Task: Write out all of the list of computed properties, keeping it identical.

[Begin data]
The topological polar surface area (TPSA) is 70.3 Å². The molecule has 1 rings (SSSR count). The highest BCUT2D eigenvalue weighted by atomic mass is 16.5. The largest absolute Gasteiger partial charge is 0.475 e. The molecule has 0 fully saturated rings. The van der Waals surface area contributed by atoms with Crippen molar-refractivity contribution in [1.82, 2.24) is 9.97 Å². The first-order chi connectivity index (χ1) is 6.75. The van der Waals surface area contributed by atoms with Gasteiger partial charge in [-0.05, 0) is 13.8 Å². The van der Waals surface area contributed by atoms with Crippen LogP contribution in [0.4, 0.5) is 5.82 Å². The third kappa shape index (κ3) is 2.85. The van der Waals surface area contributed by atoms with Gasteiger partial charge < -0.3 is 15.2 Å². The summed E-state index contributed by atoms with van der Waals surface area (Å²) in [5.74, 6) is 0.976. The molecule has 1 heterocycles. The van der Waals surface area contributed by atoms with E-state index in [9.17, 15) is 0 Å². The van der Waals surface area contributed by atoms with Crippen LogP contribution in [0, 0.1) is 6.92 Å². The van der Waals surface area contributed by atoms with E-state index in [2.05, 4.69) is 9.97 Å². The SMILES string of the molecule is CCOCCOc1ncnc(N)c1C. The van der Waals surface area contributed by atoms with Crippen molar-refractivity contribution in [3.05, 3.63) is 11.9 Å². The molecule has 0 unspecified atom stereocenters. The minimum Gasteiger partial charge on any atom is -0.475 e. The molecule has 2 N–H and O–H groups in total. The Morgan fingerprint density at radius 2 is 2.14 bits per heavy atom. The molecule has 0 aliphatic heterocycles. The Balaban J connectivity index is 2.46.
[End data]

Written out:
The topological polar surface area (TPSA) is 70.3 Å². The molecule has 1 rings (SSSR count). The highest BCUT2D eigenvalue weighted by atomic mass is 16.5. The largest absolute Gasteiger partial charge is 0.475 e. The molecule has 0 fully saturated rings. The van der Waals surface area contributed by atoms with Crippen molar-refractivity contribution in [1.82, 2.24) is 9.97 Å². The first-order chi connectivity index (χ1) is 6.75. The van der Waals surface area contributed by atoms with Gasteiger partial charge in [-0.05, 0) is 13.8 Å². The van der Waals surface area contributed by atoms with Crippen LogP contribution in [0.4, 0.5) is 5.82 Å². The third kappa shape index (κ3) is 2.85. The van der Waals surface area contributed by atoms with Gasteiger partial charge < -0.3 is 15.2 Å². The summed E-state index contributed by atoms with van der Waals surface area (Å²) in [5.74, 6) is 0.976. The molecule has 1 heterocycles. The van der Waals surface area contributed by atoms with E-state index in [9.17, 15) is 0 Å². The van der Waals surface area contributed by atoms with Crippen LogP contribution in [0, 0.1) is 6.92 Å². The van der Waals surface area contributed by atoms with E-state index in [2.05, 4.69) is 9.97 Å². The SMILES string of the molecule is CCOCCOc1ncnc(N)c1C. The van der Waals surface area contributed by atoms with Crippen molar-refractivity contribution in [3.05, 3.63) is 11.9 Å². The molecule has 0 unspecified atom stereocenters. The minimum Gasteiger partial charge on any atom is -0.475 e. The molecule has 2 N–H and O–H groups in total. The Morgan fingerprint density at radius 2 is 2.14 bits per heavy atom. The molecule has 0 aliphatic heterocycles. The Balaban J connectivity index is 2.46.